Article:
Before it is too late

2424

Abdul Sattar

SINCE coming into power Prime Minister Imran Khan and his tedious acolytes have only used rhetoric to solve people’s problems. They made tall claims before ascending to power but have failed to deliver even on a single promise. From economy to foreign affairs and accountability to delivery on social services, the government seems to have completely failed. Mr Khan seems to have become a master of double-speak. His close comrades have also made ludicrous assertions that have turned the party of revolution into a laughing stock.
No man with a modicum of common sense would believe that the maverick politician Rana Sanaullah will place drugs in his own car to be caught red handed by Anti-Narcotics Force. The action clearly reeks of political victimization. In the past Imran accused PPP and N-League of politically victimizing opponents but if Mr Khan also has to come up with such bizarre allegations then in what way could he claim to be different. The treatment meted out to Sanaullah and Imran’s meeting with PML-N law makers a few weeks ago to buy them off has dented his moral standing that he believed was the greatest asset of any politician. The meeting was surely meant to buy their loyalties and the failure of no confidence motion against Sanjrani vindicated the claims of horse trading. The PTI is already brimming with the comrades of “corrupt Zardari” and confidantes of General Musharraf who was lambasted by the champion of change in a number of TV talk shows.
On foreign front Pakistan’s ties with Iran, Afghanistan and India could not be described as warm. The normalization of ties with the US seems to have come after the threatening tweets of Trump, whose bullying tactics forced Mr Khan to beseech India for dialogue. Now, the government is also likely to grant transit route to Afghanistan. Interestingly no longer does one hear the slogan that echoed in PTI rallies—Modi’s buddy is a traitor of Pakistan. Though ties with the US seem to be on the right tract, many fear Pakistan is falling into American camp once again. Some go to the extent of claiming that the country is again going to be a part of a possible regional conflict which might tear our social fabric apart. On economic front the magical band of Mr Shaikh proved ineffective. The much-vaunted financial reforms are creating miseries for millions of people. Despite the rupee devaluation exports failed to increase. Agriculture is not in good shape either. Remittances did not witness any substantial rise. Growth is witnessing a downward spiral. Debts continue to rise and revenues did not meet the expectations. With the storm of inflation and hike in energy price, industries are likely to suffer again, rendering thousands or possibly millions of people jobless in coming years. Owing to the slow-down in global economy, there are little chances that economy will grow, which means more hardships for the common people.
As if this is not enough, the sagacious Finance Minister, jubilant at the approval of six billion dollar loan, has announced that more difficult decisions would have to be taken. Electricity is already expensive. Prices of gas have been increased manifolds. A flood of taxes seem to have panicked masses. A meagre charity was added to the salaries of government employees while the minimum wage of the labourer did not witness any substantial rise. So, what is left to be done now? How many more hard decisions will be made? Will such decisions affect the palatial of ministers and advisers or they will only fall as a curse on the heads of masses?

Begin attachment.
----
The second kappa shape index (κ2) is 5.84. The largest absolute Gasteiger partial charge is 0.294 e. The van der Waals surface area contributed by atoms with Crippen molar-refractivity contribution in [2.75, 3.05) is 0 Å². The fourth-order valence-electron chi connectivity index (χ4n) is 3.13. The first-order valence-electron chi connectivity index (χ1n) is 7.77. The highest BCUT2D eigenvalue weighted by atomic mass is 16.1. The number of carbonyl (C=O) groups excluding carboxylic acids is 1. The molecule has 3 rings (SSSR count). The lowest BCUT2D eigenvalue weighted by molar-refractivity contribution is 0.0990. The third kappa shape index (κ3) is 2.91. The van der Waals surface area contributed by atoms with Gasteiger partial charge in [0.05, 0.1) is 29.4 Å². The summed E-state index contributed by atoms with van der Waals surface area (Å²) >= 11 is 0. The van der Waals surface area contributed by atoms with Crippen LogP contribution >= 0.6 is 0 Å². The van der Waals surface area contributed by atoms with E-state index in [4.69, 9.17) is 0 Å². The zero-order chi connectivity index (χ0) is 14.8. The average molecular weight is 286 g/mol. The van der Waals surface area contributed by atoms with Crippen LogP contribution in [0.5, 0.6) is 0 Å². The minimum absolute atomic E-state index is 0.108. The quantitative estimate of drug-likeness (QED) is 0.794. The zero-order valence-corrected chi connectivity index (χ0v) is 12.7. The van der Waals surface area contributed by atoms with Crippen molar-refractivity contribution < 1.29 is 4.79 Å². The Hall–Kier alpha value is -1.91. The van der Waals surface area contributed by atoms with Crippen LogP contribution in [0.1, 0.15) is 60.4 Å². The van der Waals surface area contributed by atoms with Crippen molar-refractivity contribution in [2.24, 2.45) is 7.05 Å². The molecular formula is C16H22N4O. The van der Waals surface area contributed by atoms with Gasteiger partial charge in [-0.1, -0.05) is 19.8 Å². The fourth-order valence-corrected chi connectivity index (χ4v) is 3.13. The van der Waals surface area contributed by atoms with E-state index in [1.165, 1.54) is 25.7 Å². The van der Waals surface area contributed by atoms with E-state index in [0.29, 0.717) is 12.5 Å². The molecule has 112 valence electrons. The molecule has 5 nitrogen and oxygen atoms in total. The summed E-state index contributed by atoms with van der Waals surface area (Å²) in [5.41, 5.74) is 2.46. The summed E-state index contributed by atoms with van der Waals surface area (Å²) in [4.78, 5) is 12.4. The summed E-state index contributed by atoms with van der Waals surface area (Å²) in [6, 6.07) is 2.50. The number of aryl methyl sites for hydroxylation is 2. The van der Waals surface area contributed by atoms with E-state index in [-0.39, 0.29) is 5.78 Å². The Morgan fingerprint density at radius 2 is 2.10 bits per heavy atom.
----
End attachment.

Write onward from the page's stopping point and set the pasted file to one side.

Mr Shaikh happily announced that six billion had been approved and that other creditors are ready to offer 38 billion dollars. It is widely believed that this would all be used to correct the fiscal imbalances. The question is: The country’s external debts and liabilities have already crossed the $100 billion mark. Nine billion dollars were recently deposited in Pakistani banks by China, Saudi Arabia and the UAE. Six billion dollars have been approved by the IMF and 38 billion dollars would further be offered but who would pay these all debts? Do we have a mechanism to pay back these loans? What plan Mr Shaikh has to lift the country out of the quagmire of these loans and debts? What implications these huge loans will have on social security of the people and the sovereignty of the country? Since the government is busy harassing opposition, it seldom thinks about these silly questions.
On social front the situation is also dismal. The prices of medicines have witnessed a sharp rise—especially the imported ones. Social sector development funds have been halved by Punjab Government while the Federal Government and KP ruling elite have also carried out cuts on these funds. More than eighty percent diseases are still water-born. Around 25 million children are still out of school. Thousands of educational institutions in Punjab and KP are still bereft of water, toilet and other facilities. Millions of people were already deprived of a decent housing and Khan’s government has added tens of thousands to this list of hapless masses. Thousands of such poor souls are condemned to live in sweltering heat in cities like Karachi where these wretched creatures have been rendered shelterless in the name of mega projects. More than 40 per cent children are stunted but anti-poor policies will take it to over fifty percent in coming years. Like emperor Aurengzaib, Imran Khan is fighting on multiple fronts, immiserating the lives of millions and burdening people with more taxes. All types of dissenting voices are being stifled, closing all doors of catharsis which could push the country towards a violent change. It is, therefore, important for Mr Khan to keep an eye on the rising anger of the people before it is too late.
—The author is a freelance journalist based in Karachi.

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